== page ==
A few months ago, a survey of wind experts published in Nature Energy found that the levelized cost of energy for onshore and offshore wind could drop another 25 percent by 2030.
For European offshore wind, that price drop is coming sooner rather than later. It’s a longer road in the U.S., since the American offshore wind market is nearly nonexistent. But one state bidder in an upcoming offshore wind auction is trying to make the process more like Europe's in order to establish a viable market and drive costs down.
The New York State Energy Research & Development Agency is one of a dozen bidders in the upcoming offshore wind auction for a site 12 miles off of Long Island. NYSERDA is betting that it can perform the functions that governments often assume in Europe to make burgeoning U.S. offshore wind projects cheaper than they’d otherwise be, even if it won’t be able to deliver projects as cheaply as those Europe has seen of late.
The European offshore wind market is robust, with more than 11 gigawatts spinning in the chilly waters off of northern Europe. The average offshore European wind farm is about 350 megawatts.
Vattenfall recently won a contract for 350 megawatts of offshore wind off the coast of Denmark at a startling $63 per megawatt-hour. Until recently, prices were still over $100 per megawatt-hour for offshore projects. The Vattenfall bid was not just a one-off, however. Earlier in the year, Dong won an auction for a Dutch offshore wind farm at $77 per megawatt-hour.
By comparison, the first offshore wind farm in the U.S. off of Block Island is 30 megawatts and is just coming on-line after suffering an early setback due to a misplaced drill bit. It is reportedly selling electricity for about $0.25 per kilowatt-hour, or about $250 per megawatt-hour. (While that price may seem high for the U.S., Block Island residents often rely on backup diesel, which can cost double the price at which the wind farm is producing electricity.)
Over in Europe, the lower costs are not just due to project sizes and increasingly larger turbines. In the case of the Vattenfall Danish project, the Dutch government paid for key elements of project development and took on the risk for the transmission connection. That construct is quite common in Europe. By having the government involved, it helps de-risk the project for the winning developer and streamlines the site work.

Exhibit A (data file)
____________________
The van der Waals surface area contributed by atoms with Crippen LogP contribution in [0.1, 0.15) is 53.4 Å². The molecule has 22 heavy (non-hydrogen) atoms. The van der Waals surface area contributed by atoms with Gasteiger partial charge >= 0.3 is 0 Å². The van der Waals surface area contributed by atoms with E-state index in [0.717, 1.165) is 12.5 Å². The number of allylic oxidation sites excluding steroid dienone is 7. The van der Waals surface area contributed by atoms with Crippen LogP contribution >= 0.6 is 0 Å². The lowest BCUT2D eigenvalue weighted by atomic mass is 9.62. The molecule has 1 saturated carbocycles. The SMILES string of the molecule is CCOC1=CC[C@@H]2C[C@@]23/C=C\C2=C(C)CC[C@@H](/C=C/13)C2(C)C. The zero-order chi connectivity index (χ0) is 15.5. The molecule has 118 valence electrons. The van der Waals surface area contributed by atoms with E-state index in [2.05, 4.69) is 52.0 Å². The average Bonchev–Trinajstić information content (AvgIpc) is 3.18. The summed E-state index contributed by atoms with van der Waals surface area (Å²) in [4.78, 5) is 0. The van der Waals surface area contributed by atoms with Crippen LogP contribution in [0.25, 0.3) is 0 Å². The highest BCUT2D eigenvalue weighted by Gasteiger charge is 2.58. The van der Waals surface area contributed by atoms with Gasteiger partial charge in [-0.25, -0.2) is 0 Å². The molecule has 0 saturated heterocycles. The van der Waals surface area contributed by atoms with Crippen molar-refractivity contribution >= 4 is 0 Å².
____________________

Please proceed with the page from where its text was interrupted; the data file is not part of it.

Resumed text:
In the U.S., however, there are two parts to offshore wind projects. First, the developer needs to secure the acreage from the U.S. Department of Interior's Bureau of Ocean Energy Management (BOEM). Then, the developer has to secure a power-purchase agreement.
“No one does it this way,” John Rhodes, president and CEO of NYSERDA, said, comparing the U.S. model to how the rest of the world builds offshore wind. “We’re entering the auction; we intend to win. If we win, we’re not going to be a developer, we’re going to be a packager.”
He noted that a lot of the site characterization work could be done by NYSERDA, particularly the environmental studies. Then, NYSERDA would auction off both the acreage and an offtake agreement to a developer, as it is usually done in other parts of the world that are building offshore wind.
“There needs to be a lot of offshore wind, and we’re not going to do a lot of offshore wind unless it’s cost-effective,” said Rhodes.
NYSERDA worked with Danish consulting firms to craft its auction bid and consulted with developers about their potential involvement in developing the site. Although various developers are also bidding in the auction, there is general support for NYSERDA’s involvement.
"We applaud Governor Cuomo’s visionary leadership in renewable energy and NYSERDA's plans to participate in the upcoming BOEM auction for the site off the Rockaway Peninsula,” Jeffrey Grybowski, CEO of Deepwater Wind, said in a statement.
It’s hard to say just how much quicker and more cost-effective it could be to have NYSERDA leading the charge for offshore wind, but “it has the potential to significantly bring down cost,” said Warren Leon, executive director of the Clean Energy States Alliance.
The risk to NYSERDA is that once it has made the investment in the site, developers may not come in with bids that match the investment they’ve made. However, the federal government is offering a 10 percent credit to any government authority, like NYSERDA, willing to bid on the offshore auction. For New York, it’s a risk worth taking, especially as the state is looking to get 50 percent of its electricity from clean energy by 2030.
The National Renewable Energy Laboratory has found New York has the potential for about 39 gigawatts of wind power off of its coast. The site off Long Island is nearly 80,000 acres and could host approximately 800 megawatts of wind, which would rival some of the largest offshore wind farms in the waters off of Europe.
The scale of the project alone would certainly bring down the levelized cost of energy compared to smaller projects such as the Block Island Wind Farm, which is only a handful of turbines.
Even if NYSERDA does not win, it wants to be readily involved in New York’s plans for offshore wind. On Monday, the agency put out an RFP for expert consultants as the state finalizes its offshore wind master plan.
"NYSERDA is looking to engage the very best thinking and expertise from the most experienced and knowledgeable experts," said Rhodes. Proposals are due by January 12.